That familiar blue (okay, purple) cover, featuring those grainy polaroids, probably sits comfortably in your mind alongside so many other ‘90s indie classics. But Ben Folds Five’s second record Whatever and Ever Amen is in a genre all of its own.
The 1997 album is a complex jazz telling of piano-driven punk rock, featuring distorted lead bass, showtune-style harmonies and lyrics that reference The Rockford Files.
Despite some initial trepidation from his earliest fans, the album earned the band a new level of fame. A whole new audience discovered Folds’ fiercely wry lyrics and obscenely catchy melodies.
"When you put out an album you have to simultaneously brace yourself for the end of your career and for huge success," Ben Folds told triple j’s Richard Kingsmill in 1999. "I didn't know what the album was going to do. If it stiffed, then I was ready for that. But it probably did a little better than I imagined it doing."
Whatever and Ever Amen was a bit of a departure for the group, with the odd mournful ballad now sitting astride the singalong anthems that showcased the wild and furious energy of their live shows. His trademark self-deprecation caused him to dub his own act ‘punk rock for sissies’.
"We'd been touring around the country for a few years just playing fast, loud music and we felt the need to tell some stories and slow it down a bit. And I think it holds up," he told triple j’s Zan Rowe and Lindsay McDougall in 2013.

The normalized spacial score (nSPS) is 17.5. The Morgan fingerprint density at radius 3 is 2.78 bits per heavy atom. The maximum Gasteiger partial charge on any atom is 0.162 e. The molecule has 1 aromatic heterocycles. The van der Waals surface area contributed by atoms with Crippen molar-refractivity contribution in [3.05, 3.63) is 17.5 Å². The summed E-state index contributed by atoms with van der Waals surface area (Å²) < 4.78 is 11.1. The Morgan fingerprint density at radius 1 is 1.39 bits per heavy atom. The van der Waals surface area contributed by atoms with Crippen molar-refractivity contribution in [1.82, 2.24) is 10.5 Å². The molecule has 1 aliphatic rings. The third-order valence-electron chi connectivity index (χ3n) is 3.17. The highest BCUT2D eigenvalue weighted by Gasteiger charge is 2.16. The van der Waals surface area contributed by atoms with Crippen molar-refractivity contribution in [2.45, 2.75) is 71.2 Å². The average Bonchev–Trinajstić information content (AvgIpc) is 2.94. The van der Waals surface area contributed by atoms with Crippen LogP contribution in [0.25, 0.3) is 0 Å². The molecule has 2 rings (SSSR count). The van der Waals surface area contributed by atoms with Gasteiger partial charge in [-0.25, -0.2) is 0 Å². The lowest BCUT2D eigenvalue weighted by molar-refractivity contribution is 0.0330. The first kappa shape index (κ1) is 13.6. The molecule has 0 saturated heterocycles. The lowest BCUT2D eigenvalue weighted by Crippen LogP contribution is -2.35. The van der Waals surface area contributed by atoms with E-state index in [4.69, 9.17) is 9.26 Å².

The track ‘Brick’ was one such moment on the album, looking at Ben’s deeply personal and heartbreaking experience of terminating a pregnancy with his high-school girlfriend.
"I was just trying to say 'here's how I felt about it. Here's what it feels like” he told Zan and Lindsay. “If the song is sad to you, you can multiply that times 100 and that's what it's really like.
"I didn't feel, after leaving the song to do its own thing, I didn't feel that I had exploited it. I'll tell people anything about myself so long as I feel like I'm being responsible about it."
The unforgettable chorus of the song was penned by drummer Darren Jessee. It took the very literal telling of Folds’ high school experience and added a layer of mystique that perhaps dulled the intensity of the subject matter and gave it a more widespread appeal.
‘One Angry Dwarf and 200 Solemn Faces’ covers the notion of being a nobody at school then growing up to laugh in everybody’s faces. Some argue that it’s autobiographical, though Folds denies this. While ‘Song For The Dumped’ again took some of Jessee’s lyrics to help narrate the ugly, angry wash up of a bad breakup.
On paper, an album with this many conflicting musical and thematic influences shouldn’t work cohesively. But the enormous success of Whatever and Ever Amen proves that the cost compelling rock’n’roll doesn’t have to follow any rules.